“Who the hell left 54 little bars of Camay in my room?!”
Opera? At the Fringe? Yes! It’s in English. It’s funny. None of the singers weigh 300 lbs. The Dead Composers Society, a Twin Cities-based group of young musicians, presents two short comic (and a little absurd) operas by Minneapolis composer Stephen Houtz. Based on a combination of popular urban legends, the operas explore the ridiculous side of human interaction. Mr. Berman’s Bath-Size Bar follows the correspondence between the staff of a London hotel and an increasingly-exasperated resident on a futile quest to use his own personal bar of soap. In There’s a Mastodon in My Backyard, a wealthy and eccentric woman’s discovery of what appear to be ancient fossils in her backyard sets off a chain reaction of excitement, skepticism, and scientific fervor within the ranks of the Smithsonian Institute – but the action becomes a race against time when the woman reveals her own plans for the bones.
It was mighty funny, I’ll give it that. The excerpt was from Mr. Berman’s Bath-Size Bar. An obsessive compulsive hotel guest runs afoul of an obsessive compulsive maid service. He just wants to use his own big bar of soap. They are required to leave new tiny bars of soap each day. Things get out of hand.
These performers had those big opera voices – highly trained, enunciating the lyrics to within an inch of their lives and bouncing them off all four walls of the theater. No trouble with volume on these folks. You could hear everything very clearly.
A big part of the humor here comes from these incredibly versatile voices being put in service of a silly little idea. Operas are often about big, sweeping emotions. Tragedy on a grand scale. This was about… well, soap.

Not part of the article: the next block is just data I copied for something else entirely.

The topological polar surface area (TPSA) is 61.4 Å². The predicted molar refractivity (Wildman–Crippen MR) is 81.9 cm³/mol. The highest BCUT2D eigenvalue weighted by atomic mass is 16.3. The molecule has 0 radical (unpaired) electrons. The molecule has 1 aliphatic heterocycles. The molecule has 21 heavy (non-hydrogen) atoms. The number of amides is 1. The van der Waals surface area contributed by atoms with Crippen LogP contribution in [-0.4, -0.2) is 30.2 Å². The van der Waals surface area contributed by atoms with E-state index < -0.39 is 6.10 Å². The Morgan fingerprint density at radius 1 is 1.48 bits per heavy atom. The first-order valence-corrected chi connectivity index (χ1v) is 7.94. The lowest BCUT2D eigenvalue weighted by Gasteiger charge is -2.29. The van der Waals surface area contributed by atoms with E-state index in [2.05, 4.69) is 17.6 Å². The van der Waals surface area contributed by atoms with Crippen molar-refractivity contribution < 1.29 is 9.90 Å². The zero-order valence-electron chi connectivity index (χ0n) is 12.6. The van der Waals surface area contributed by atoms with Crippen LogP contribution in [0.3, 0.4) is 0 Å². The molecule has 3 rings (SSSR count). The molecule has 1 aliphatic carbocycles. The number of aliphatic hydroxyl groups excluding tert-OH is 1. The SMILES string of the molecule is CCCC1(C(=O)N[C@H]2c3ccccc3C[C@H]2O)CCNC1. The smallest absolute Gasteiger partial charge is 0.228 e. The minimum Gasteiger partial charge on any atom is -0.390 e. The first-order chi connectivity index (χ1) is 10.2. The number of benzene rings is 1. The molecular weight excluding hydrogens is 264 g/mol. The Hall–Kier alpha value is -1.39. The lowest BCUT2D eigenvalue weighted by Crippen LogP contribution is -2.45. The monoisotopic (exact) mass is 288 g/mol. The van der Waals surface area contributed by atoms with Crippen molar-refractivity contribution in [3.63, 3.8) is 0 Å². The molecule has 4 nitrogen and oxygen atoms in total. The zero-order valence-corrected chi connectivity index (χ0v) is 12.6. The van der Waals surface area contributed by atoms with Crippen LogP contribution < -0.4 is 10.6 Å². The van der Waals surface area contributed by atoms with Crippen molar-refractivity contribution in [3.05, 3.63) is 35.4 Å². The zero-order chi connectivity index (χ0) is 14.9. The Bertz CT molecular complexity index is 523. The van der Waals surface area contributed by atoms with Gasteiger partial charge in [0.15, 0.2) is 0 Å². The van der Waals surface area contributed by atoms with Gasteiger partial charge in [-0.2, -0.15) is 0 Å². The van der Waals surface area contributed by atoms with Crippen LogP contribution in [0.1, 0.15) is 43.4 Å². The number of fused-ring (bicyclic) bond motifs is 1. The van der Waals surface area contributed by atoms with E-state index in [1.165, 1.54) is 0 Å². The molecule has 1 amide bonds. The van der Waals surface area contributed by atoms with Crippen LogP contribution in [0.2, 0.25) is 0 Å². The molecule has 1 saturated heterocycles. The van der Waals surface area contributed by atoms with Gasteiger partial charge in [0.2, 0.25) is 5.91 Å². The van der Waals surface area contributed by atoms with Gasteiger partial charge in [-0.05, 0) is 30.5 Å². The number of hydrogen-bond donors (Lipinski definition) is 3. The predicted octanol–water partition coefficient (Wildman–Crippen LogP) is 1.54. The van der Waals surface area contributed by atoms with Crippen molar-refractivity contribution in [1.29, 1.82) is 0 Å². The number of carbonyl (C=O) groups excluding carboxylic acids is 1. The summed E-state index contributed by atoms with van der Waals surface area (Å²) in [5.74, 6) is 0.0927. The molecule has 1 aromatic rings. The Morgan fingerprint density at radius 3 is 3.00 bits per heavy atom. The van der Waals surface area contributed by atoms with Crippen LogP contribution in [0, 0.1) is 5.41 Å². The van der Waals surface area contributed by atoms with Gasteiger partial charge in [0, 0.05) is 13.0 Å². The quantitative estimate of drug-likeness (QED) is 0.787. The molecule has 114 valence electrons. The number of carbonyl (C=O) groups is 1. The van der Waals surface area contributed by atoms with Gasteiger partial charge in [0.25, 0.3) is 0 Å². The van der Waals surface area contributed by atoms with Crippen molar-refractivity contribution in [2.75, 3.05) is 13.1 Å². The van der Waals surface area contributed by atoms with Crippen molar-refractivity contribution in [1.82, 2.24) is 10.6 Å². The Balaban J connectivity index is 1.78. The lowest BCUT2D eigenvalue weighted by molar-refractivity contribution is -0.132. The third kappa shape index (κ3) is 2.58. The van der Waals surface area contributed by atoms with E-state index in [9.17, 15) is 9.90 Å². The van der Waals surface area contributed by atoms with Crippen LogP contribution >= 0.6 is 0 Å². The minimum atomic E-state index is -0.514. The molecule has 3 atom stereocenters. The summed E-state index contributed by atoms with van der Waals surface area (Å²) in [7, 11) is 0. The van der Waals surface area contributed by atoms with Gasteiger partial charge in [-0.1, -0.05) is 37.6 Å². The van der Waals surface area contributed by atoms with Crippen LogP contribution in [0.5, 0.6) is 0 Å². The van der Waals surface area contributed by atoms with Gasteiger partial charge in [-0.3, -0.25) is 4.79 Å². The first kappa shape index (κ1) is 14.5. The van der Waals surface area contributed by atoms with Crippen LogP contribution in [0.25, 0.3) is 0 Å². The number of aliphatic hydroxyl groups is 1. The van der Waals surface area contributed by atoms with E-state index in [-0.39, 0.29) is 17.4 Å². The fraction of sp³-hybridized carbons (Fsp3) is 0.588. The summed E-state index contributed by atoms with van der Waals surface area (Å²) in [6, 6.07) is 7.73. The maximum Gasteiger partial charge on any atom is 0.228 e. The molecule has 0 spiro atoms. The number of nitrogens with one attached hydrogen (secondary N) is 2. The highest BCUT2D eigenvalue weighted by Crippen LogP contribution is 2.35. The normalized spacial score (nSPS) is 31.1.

Which was where it all kind of started to fall apart for me. Everyone involved in this enterprise – composer, director, music director, singers – are extremely talented. And they’re expending all that talent on… little bars of soap. It’s funny, and fluffy. And maybe that’s all it needs to be.
Maybe too much of a good thing directed at a wisp of an idea is a great problem to have. Plus, there’s dinosaur bones and frazzled scientists in the second piece. Maybe that one, though also a comedy, may have a little more going on underneath it.
There are certainly worse ideas than choosing to spend time in the musical company of all these people. They’re not likely to be topped in terms of talent in the musical theater category.
Maybe I just need to look at it differently. Maybe, just like sometimes dance doesn’t need a plot, it’s just a treat to watch the movement, here, it’s just a treat to sit back and listen. And giggle a bit.
The Fringe’s YouTube page should have the preview video clip up in the next couple of days, so check back and see (and listen) for yourself. Some other online resources…
Their website – deadcomposerssociety.blogspot.com/